Rates of induction of labor have risen rapidly since 1990, from 9.6% in that year to a peak of 23.8% of the 2010 singleton births in the United States. Even as the definition of term pregnancy has been refined to reflect the continuing maturation needs of the fetus, and mothers have been encouraged to “go the full forty,” management strategies for pregnancy conditions that increase risk have included early induction. Labor induction should only be undertaken when there are specific indications for interrupting the normal processes of pregnancy. These indications may relate to maternal, fetal, or placental conditions or simply reflect the understanding that in all pregnancies, the placenta will eventually lose its ability to adequately provide oxygen, nutrition, and waste removal for the fetus. Patient safety—for both the mother and the child—can be improved when clinicians practice within clinical guidelines that follow the best available evidence and women are able to make informed decisions regarding plans for labor.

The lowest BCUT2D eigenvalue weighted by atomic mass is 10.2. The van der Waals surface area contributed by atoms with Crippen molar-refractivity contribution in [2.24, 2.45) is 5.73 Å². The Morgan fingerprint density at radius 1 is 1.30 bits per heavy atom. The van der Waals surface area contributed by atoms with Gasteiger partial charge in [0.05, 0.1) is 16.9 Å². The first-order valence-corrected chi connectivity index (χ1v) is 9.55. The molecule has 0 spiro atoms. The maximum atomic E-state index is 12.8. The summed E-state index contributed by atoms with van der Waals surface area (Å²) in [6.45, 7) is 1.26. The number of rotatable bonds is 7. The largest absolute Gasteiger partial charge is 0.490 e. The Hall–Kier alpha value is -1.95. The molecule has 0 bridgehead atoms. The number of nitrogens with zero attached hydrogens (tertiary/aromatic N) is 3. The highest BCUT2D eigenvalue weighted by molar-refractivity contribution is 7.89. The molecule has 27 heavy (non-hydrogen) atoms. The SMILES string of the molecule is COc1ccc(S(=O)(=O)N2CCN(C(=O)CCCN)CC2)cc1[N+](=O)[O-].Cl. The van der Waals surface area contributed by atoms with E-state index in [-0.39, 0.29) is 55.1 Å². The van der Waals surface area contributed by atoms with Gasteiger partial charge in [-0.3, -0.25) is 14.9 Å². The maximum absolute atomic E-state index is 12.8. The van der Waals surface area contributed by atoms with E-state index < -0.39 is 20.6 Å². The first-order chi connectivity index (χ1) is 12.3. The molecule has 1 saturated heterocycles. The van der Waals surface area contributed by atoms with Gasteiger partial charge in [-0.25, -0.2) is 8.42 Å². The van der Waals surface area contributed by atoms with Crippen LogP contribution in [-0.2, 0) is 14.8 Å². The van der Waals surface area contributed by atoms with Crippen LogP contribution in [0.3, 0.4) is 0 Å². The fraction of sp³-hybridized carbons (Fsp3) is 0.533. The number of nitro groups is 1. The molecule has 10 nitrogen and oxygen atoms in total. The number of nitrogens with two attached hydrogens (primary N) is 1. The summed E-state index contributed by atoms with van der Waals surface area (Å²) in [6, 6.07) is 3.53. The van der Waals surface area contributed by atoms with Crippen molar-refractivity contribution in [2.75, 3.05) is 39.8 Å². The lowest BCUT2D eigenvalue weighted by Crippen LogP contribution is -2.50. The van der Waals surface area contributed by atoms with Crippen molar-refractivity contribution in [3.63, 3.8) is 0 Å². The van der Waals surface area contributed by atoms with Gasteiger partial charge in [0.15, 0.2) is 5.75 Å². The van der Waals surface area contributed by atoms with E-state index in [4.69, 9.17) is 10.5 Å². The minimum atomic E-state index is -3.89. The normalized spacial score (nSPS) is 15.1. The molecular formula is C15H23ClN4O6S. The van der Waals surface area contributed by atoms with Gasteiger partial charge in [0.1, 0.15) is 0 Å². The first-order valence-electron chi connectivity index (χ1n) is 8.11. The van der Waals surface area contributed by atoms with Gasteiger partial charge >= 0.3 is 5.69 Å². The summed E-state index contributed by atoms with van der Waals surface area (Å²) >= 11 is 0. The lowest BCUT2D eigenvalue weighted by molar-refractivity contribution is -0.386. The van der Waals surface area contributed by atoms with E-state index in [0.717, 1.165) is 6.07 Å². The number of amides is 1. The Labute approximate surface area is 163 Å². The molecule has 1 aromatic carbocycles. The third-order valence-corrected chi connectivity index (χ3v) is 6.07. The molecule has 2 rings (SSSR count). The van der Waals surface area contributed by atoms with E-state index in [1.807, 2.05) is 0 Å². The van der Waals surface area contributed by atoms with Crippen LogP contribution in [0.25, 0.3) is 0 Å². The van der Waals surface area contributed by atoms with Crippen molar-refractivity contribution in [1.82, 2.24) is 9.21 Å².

Department of Obstetrics, Gynecology and Reproductive Sciences, University of Maryland, Baltimore.
Corresponding Author: Jan M. Kriebs, MSN, CNM, FACNM, Department of Obstetrics, Gynecology and Reproductive Sciences, University of Maryland, Baltimore, 11 S Paca St, Ste 400, Baltimore, MD 21201 (email@example.com).
Disclosure: The author has disclosed that she has no significant relationships with, or financial interest in, any commercial companies pertaining to this article.
Submitted for publication: October 31, 2014; accepted for publication: February 21, 2015.